Reverence and Care for Voice: A Lesson First-Year of Grad School

On Friday morning, May 13, 2018, I finished the first year of my two-year graduate program. The entire first-year of my program taught me quite a bit, especially as I continue to navigate settler colonialism in all its forms as I have alluded to in a prior blog post.

Before this semester began, my mom told me that I am a strong person. Since our conversation, and since my return back to Narragansett lands, I have been contemplating how that strength might turn up.

Well, I have learned that being a survivor, being a fighter, requires that I be visible. Growing up, I avoided using the voice I was blessed with. Oftentimes, avoiding the spotlight of media. This past semester taught me that I needed to start using my voice.

In Diné ways of knowing, we are taught: 

hazaad baa áholjilyá – having reverence and care of speech.

In our creation stories, we are taught that our voice and our breath are gifts from the Holy People. When I silence my voice, I silence the voice of my ancestors. I refuse the Holy Peoples’ gifts. Disrespecting them and myself in the process.

I had to situate the teaching of hazaad baa áholjilyá into my everyday practice. Hazaad baa áholjilyá requires that I be patient with myself, and with others (though not at the point of catering to colonial violence). Hazaad baa áholjilyá demands that I develop a sustainable approach to how I challenge people and how I challenge systems. Hazaad baa áholjilyá encourages me to love who I was, who I am, and who I will become.

So, in the span of five months, I have accomplished things that I did not envision a year ago. I presented at two conferences, one at Harvard University and another at Providence College. Both workshops were on how educators/administrators can support, and even encourage Native/Indigenous students’ sense of belonging.

I was invited to speak 4 times at four different venues in 3 different cities. I presented on how we, Native/Indigenous Peoples, understand leadership and activism via Google Hangouts at Michigan State University.

I spoke at Harvard University on how Native/Indigenous peoples conceptualize gender and sexuality, the limitations of two-spirit identity, and advocating for how we need to move beyond romanticizing our ancestors.

In Washington, DC, and Indianapolis, I urged non-profit organizations and policymakers to re-focus on and re-frame how we understand equity and access to higher education for Native/Indigenous students, Undocumented students, Black students, and many more of us who are often forced to the margins.

Yet, in all of my achievements and success, I try to remain critical of why I am being invited, who attends my sessions, and who is willing to listen to my voice. This was something I also learned about in my classes, when I spoke, how I spoke, and who will listen.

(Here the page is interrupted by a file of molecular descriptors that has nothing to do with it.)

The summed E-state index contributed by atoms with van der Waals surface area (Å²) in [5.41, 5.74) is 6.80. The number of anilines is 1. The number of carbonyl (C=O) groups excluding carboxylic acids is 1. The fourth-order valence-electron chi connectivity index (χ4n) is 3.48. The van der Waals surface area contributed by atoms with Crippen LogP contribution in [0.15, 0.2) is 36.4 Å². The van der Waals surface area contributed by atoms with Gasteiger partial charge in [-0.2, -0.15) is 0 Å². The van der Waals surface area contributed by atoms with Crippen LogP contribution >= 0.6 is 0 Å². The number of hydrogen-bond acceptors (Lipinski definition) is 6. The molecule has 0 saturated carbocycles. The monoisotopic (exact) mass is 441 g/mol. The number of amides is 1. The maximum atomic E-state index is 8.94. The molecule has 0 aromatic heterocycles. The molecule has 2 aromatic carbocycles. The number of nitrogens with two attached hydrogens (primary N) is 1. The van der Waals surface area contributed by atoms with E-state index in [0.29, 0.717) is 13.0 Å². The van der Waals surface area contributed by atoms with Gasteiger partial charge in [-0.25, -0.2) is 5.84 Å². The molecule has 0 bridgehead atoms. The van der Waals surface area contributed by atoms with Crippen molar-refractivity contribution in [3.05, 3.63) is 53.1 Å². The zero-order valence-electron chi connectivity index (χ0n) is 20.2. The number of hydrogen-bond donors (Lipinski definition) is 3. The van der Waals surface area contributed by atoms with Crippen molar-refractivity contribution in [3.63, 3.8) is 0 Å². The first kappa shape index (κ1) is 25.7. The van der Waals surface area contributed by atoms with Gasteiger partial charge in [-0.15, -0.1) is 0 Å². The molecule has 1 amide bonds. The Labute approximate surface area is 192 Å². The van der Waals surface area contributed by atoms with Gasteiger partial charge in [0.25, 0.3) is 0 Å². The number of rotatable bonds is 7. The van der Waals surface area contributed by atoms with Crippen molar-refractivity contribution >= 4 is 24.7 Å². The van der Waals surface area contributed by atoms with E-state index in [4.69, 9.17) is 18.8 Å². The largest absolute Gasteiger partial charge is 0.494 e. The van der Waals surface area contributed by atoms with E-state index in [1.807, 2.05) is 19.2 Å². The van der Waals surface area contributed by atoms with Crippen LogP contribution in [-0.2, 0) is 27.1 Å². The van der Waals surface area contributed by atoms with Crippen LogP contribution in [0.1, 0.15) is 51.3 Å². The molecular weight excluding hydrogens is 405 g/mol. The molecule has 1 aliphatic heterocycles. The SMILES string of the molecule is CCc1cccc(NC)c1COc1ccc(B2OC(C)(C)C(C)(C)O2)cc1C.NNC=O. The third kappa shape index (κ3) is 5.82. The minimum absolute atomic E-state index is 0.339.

Because, at the end of the day, everything is strategic. How I delivered what I speak, the tone of my voice, the way that I dress; all of which was and continues to be important.

Hazaad baa áholjilyá is not only specific to my physical voice; it also includes the voice in my writing. Throughout this year, I realized that my best writing occurs when I integrate my own ways of knowing and that of the academy, showing reverence and having care in what I write and who I write for, with an emphasis on centering my community’s worldview, beliefs, values, etc.

At this very moment, I have proposed a scholarly paper on the continued process of assimilation in higher education and, I am very proud to say, that I am in the midst of having a chapter published in a book (for the second time) in a book that centers the narratives of professionals of color navigating higher education. In my chapter, I grapple with my decision to be in a very colonized space, education, and how I want to navigate and how I need to navigate it.

What I am realizing is that I need to be visible. Through my visibility, I am not only amplifying my voice; I am amplifying the voices of my ancestors and the voices of my community. I need to have reverence and care for what I speak, how I speak, and who I speak with and for. I chose to be in this space. I am blessed to have learned and continue to learn the teachings of my ancestors while also having access to spaces historically and continuing denied to many in my community, and other communities as well. I have an obligation to my community, and other communities as well, to ensure we survive and thrive in such spaces. 

I end this blog post with a quote from an assignment in one of my classes. The goal of the assignment was to write a personal mission statement. It is titled: Divinity and Morality: A Diné Professional Philosophy.

“I am informed by forms of consciousness, ancestral and colonialism, that I must be critical of my creation and socializations. I will be generous, kind, and assertive of myself through humility and daily appreciations. I am of the divine and mortal, and must be aware of both my strength and my limitations. It is my responsibility as a sacred being endowed with the wisdom and knowledge of my ancestors to be competent, to be empathetic, to be intentional, to be authentic, to be truthful, and to be attuned to the needs of my body, my heart, my mind, my spirit, my ancestors, my family, and my community (Scott, 2017a) within my various lives – as a child, as a sibling, as a guardian, as a healer, as a teacher, as a professional, as a scholar, and as a human being” (Scott, 2017b).

post-final presentation/class photo.
photo credit: Britt Locklin


Scott, C. (2017a). Divinity and Mortality: A Diné Professional Philosophy. Kingston, RI.

Scott, C. (2017b). Professional Role Choice Narrative. Kingston, RI


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